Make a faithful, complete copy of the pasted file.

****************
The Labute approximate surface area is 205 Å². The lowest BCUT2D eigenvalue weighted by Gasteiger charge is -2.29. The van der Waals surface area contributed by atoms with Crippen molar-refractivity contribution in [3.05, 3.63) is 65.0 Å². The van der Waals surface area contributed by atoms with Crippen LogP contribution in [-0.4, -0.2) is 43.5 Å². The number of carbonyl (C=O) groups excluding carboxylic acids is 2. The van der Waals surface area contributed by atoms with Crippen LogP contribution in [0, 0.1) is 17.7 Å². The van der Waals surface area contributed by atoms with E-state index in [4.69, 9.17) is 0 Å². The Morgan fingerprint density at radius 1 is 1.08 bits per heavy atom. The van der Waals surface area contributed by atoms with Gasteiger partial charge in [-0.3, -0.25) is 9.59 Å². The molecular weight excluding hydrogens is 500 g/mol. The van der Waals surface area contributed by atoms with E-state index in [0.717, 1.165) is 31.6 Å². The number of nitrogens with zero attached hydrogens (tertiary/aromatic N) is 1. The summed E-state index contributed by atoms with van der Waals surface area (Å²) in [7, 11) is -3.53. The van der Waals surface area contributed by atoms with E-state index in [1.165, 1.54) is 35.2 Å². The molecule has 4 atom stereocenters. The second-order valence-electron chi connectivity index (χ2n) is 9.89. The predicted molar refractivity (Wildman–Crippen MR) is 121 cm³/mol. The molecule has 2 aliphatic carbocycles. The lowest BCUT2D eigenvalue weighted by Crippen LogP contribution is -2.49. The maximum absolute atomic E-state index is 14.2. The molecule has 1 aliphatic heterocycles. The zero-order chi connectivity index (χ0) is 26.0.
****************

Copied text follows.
The Labute approximate surface area is 205 Å². The lowest BCUT2D eigenvalue weighted by Gasteiger charge is -2.29. The van der Waals surface area contributed by atoms with Crippen molar-refractivity contribution in [3.05, 3.63) is 65.0 Å². The van der Waals surface area contributed by atoms with Crippen LogP contribution in [-0.4, -0.2) is 43.5 Å². The number of carbonyl (C=O) groups excluding carboxylic acids is 2. The van der Waals surface area contributed by atoms with Crippen LogP contribution in [0, 0.1) is 17.7 Å². The van der Waals surface area contributed by atoms with E-state index in [4.69, 9.17) is 0 Å². The Morgan fingerprint density at radius 1 is 1.08 bits per heavy atom. The van der Waals surface area contributed by atoms with Gasteiger partial charge in [-0.3, -0.25) is 9.59 Å². The molecular weight excluding hydrogens is 500 g/mol. The van der Waals surface area contributed by atoms with E-state index in [0.717, 1.165) is 31.6 Å². The number of nitrogens with zero attached hydrogens (tertiary/aromatic N) is 1. The summed E-state index contributed by atoms with van der Waals surface area (Å²) in [7, 11) is -3.53. The van der Waals surface area contributed by atoms with E-state index in [1.165, 1.54) is 35.2 Å². The molecule has 4 atom stereocenters. The second-order valence-electron chi connectivity index (χ2n) is 9.89. The predicted molar refractivity (Wildman–Crippen MR) is 121 cm³/mol. The molecule has 2 aliphatic carbocycles. The lowest BCUT2D eigenvalue weighted by Crippen LogP contribution is -2.49. The maximum absolute atomic E-state index is 14.2. The molecule has 1 aliphatic heterocycles. The zero-order chi connectivity index (χ0) is 26.0.